Focus Assist: Necessity or Crutch?

Maybe I'm getting old. It used to be that shooting video included staring down the barrel of a viewfinder. Though in black and white, picture was clear, and void of stray light. Today, most video is shot with the shooter looking at an LCD screen, often a foot or more away from their face and without protection from ambient light sources. As a result, capturing clear video that's in focus has become more difficult. Fortunately, many cameras now come with focus assist built in. For long-time videographers, focus assist is a nice, but unnecessary feature. For others, it's a necessity.

Focus assist generally comes in two forms. The first is essentially a digital zoom. You see this most frequently on DSLR cameras and interchangeable lens cinema cameras where the user is expected to occasionally use prime lenses (ie. lenses that can't zoom). The typical strategy for focusing video has always been to zoom in on your subject, focus, then zoom out to your intended framing. Obviously no optical zoom makes this impossible. To get around the lens limitation, users press the focus assist button (often represented by a magnifying glass icon), to magnify the image by a factor of five or more. From there, getting accurate focus is easy. Just don't forget to reset the magnification afterwords.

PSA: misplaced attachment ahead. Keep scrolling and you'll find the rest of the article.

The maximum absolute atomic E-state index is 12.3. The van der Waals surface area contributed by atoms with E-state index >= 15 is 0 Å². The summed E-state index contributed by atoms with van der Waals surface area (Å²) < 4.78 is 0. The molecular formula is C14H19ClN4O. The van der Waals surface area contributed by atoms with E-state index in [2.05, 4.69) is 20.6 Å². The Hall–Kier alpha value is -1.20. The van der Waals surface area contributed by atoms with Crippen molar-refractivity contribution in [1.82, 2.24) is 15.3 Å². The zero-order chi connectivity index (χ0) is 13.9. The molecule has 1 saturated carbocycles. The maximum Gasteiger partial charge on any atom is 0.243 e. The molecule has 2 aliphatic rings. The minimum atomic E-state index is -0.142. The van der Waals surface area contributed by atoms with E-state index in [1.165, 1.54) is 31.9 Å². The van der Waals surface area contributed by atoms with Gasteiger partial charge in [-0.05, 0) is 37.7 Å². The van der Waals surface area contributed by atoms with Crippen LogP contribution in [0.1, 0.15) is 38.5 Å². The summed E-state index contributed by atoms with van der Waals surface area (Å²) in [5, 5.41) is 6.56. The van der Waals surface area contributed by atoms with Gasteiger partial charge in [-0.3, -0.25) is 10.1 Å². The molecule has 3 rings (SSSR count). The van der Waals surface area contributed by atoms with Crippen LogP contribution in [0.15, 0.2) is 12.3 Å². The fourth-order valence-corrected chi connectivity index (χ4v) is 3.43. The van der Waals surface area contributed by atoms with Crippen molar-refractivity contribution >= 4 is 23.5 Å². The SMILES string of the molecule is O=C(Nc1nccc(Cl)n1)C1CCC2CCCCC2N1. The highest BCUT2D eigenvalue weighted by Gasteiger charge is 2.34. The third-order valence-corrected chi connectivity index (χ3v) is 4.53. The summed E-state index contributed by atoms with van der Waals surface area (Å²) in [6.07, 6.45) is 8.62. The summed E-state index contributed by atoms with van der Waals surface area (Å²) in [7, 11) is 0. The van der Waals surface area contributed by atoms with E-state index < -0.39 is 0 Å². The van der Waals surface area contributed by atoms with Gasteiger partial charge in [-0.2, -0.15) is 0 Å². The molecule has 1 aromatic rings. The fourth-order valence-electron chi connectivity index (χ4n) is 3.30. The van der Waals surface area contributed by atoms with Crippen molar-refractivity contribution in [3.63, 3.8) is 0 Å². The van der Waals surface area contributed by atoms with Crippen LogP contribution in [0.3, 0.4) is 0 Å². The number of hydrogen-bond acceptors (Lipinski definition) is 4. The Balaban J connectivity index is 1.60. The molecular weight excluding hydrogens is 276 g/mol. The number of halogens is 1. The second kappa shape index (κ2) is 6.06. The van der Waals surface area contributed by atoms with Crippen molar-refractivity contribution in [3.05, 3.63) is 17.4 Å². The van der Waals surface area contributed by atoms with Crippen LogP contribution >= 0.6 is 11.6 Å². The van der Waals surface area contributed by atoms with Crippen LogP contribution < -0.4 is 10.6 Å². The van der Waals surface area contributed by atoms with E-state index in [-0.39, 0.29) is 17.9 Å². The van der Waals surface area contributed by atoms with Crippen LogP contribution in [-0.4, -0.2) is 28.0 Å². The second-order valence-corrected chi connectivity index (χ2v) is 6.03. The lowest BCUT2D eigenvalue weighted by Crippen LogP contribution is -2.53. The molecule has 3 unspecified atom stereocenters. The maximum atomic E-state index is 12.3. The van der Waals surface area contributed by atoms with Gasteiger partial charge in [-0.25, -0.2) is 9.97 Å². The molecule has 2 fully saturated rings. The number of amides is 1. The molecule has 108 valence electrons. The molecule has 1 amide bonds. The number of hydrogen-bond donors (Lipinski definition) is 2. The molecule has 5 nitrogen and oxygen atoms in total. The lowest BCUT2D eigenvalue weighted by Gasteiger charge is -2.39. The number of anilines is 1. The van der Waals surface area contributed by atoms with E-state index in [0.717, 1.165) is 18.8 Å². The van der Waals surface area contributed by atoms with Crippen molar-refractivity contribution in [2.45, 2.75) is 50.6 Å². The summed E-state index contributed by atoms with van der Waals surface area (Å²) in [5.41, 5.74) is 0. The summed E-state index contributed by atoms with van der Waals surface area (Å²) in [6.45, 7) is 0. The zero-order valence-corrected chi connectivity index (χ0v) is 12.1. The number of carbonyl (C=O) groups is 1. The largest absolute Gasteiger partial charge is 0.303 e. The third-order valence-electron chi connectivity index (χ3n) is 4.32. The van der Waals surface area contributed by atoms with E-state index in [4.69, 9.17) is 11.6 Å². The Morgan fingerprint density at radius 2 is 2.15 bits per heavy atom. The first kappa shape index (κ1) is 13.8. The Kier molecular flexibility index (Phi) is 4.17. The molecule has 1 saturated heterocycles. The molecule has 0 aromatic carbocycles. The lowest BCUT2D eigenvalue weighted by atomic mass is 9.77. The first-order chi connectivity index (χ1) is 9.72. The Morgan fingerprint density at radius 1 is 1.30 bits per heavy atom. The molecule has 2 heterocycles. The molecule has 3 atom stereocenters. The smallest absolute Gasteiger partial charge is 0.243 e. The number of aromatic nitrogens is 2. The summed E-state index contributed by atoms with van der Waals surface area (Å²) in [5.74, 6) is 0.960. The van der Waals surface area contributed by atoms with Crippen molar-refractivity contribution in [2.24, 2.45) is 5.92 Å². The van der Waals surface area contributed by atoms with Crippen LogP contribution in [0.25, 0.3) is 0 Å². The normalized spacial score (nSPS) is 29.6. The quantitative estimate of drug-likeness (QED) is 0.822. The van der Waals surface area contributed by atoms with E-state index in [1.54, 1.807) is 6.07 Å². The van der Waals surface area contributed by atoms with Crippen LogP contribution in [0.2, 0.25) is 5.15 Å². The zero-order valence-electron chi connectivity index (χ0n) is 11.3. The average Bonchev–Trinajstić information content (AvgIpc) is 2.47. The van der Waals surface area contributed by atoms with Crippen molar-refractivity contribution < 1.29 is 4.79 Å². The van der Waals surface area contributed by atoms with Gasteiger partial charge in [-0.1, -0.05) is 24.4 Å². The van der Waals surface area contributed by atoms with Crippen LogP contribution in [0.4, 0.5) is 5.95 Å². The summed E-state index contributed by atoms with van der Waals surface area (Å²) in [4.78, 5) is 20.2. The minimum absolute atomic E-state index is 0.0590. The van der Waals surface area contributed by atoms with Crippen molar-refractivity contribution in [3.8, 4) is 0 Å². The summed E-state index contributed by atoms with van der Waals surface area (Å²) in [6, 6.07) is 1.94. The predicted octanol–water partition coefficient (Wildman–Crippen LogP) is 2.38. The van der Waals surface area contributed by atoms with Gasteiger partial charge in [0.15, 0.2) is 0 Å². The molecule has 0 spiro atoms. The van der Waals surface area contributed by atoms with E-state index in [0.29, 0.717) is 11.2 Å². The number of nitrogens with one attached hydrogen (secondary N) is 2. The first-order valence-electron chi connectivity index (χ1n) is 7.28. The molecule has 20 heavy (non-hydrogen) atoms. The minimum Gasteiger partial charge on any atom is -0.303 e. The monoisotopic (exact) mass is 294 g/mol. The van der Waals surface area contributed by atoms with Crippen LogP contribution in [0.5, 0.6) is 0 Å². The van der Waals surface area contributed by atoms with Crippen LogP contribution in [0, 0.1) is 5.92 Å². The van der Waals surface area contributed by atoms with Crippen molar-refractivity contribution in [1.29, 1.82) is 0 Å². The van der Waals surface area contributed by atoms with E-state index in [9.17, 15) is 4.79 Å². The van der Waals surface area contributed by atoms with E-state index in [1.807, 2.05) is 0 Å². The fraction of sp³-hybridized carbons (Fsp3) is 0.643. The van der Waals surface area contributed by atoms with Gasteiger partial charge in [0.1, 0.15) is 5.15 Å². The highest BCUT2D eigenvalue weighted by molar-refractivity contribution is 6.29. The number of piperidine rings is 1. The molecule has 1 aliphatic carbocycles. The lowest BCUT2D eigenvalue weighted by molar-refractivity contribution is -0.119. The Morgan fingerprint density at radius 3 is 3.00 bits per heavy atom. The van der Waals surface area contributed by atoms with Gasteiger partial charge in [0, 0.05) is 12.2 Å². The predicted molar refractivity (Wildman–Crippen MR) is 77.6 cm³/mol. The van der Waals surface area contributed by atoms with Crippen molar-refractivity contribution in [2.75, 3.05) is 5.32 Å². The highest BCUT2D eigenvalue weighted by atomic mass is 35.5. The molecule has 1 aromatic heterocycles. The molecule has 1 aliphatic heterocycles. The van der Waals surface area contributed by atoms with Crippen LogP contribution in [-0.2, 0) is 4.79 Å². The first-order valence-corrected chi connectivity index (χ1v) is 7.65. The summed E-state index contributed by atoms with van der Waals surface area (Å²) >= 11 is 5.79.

The second form of focus assist is algorithm based. It analyzes the image and highlights areas of very high contrast with a sharp proximity. For example, if part of your image contains adjacent black and white elements, if the size of the transition between the black and white portions are only a couple of pixels, the focus assist will highlight that transition as an indicator of sharp focus. If the transition happens over dozens of pixels, it will be ignored to indicate soft focus. (SmallHD explains this nicely on their YouTube channel). The highlighted edges look strange on a monitor or viewfinder, as they are often very obnoxious colors (like bright green), but they are impossible to miss and easily tell the shooter what's in focus. This type of focus assist is often built into newer camcorders, but is also in many external monitors and EVFs meant to be paired with camcorders with insufficient or no focus assist built in.

The more I shoot, the more I tend to rely on focus assist. Going from a setup with sophisticated focus assist on the job to no focus assist for home movies is a difficult transition. Has using focus assist made me a better shooter or a worse one? Without a focus assist, I'll occasionally take a shot that is just off of ideal focus. When using a focus assist, that never happens. The answer to whether or not focus assist is a necessity or a crutch probably lies somewhere in between. Adapting to using a focus assist will make video shot with it better, while possibly making video shot without it slightly worse. Why worse? For me it comes down to not taking the time to set up shots that I used to.

What do you think? Do you use focus assist? If so, has your video improved as a result? Do you feel crippled without it? Leave a comment below and tell us how you focus.

Mike Wilhelm is Videomaker's Content Director.

Mike Wilhelm
Mike Wilhelm
Mike is the Editor-in-Chief of Videomaker and Creator Handbook

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